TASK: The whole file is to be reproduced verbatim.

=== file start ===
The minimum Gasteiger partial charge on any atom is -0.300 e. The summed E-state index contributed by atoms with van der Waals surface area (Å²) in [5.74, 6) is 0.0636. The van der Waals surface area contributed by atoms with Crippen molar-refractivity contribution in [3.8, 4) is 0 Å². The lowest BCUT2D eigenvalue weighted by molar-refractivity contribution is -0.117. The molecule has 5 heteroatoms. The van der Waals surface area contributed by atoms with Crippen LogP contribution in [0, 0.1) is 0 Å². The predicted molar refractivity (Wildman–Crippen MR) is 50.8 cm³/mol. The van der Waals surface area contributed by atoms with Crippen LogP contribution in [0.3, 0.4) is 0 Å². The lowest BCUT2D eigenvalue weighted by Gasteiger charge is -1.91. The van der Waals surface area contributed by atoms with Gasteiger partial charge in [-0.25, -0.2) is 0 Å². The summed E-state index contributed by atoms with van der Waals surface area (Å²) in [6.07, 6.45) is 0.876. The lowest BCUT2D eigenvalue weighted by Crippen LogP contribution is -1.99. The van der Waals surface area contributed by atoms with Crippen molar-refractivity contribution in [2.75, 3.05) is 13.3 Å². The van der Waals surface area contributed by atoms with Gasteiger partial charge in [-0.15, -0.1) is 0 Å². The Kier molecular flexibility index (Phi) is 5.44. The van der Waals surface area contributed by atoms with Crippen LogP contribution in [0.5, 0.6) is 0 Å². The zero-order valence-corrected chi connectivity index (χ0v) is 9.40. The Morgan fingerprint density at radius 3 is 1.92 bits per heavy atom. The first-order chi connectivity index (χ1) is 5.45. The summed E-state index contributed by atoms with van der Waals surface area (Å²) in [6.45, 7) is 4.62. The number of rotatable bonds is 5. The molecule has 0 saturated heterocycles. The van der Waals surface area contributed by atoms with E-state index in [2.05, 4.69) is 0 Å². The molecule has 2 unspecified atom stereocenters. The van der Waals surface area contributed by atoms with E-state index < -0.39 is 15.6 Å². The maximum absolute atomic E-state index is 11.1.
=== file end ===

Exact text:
The minimum Gasteiger partial charge on any atom is -0.300 e. The summed E-state index contributed by atoms with van der Waals surface area (Å²) in [5.74, 6) is 0.0636. The van der Waals surface area contributed by atoms with Crippen molar-refractivity contribution in [3.8, 4) is 0 Å². The lowest BCUT2D eigenvalue weighted by molar-refractivity contribution is -0.117. The molecule has 5 heteroatoms. The van der Waals surface area contributed by atoms with Crippen LogP contribution in [0, 0.1) is 0 Å². The predicted molar refractivity (Wildman–Crippen MR) is 50.8 cm³/mol. The van der Waals surface area contributed by atoms with Crippen LogP contribution in [0.3, 0.4) is 0 Å². The lowest BCUT2D eigenvalue weighted by Gasteiger charge is -1.91. The van der Waals surface area contributed by atoms with Gasteiger partial charge in [-0.25, -0.2) is 0 Å². The summed E-state index contributed by atoms with van der Waals surface area (Å²) in [6.07, 6.45) is 0.876. The lowest BCUT2D eigenvalue weighted by Crippen LogP contribution is -1.99. The van der Waals surface area contributed by atoms with Crippen molar-refractivity contribution in [2.75, 3.05) is 13.3 Å². The van der Waals surface area contributed by atoms with Gasteiger partial charge in [-0.15, -0.1) is 0 Å². The Kier molecular flexibility index (Phi) is 5.44. The van der Waals surface area contributed by atoms with Crippen LogP contribution in [0.5, 0.6) is 0 Å². The zero-order valence-corrected chi connectivity index (χ0v) is 9.40. The Morgan fingerprint density at radius 3 is 1.92 bits per heavy atom. The first-order chi connectivity index (χ1) is 5.45. The summed E-state index contributed by atoms with van der Waals surface area (Å²) in [6.45, 7) is 4.62. The number of rotatable bonds is 5. The molecule has 0 saturated heterocycles. The van der Waals surface area contributed by atoms with E-state index in [2.05, 4.69) is 0 Å². The molecule has 2 unspecified atom stereocenters. The van der Waals surface area contributed by atoms with E-state index < -0.39 is 15.6 Å². The maximum absolute atomic E-state index is 11.1.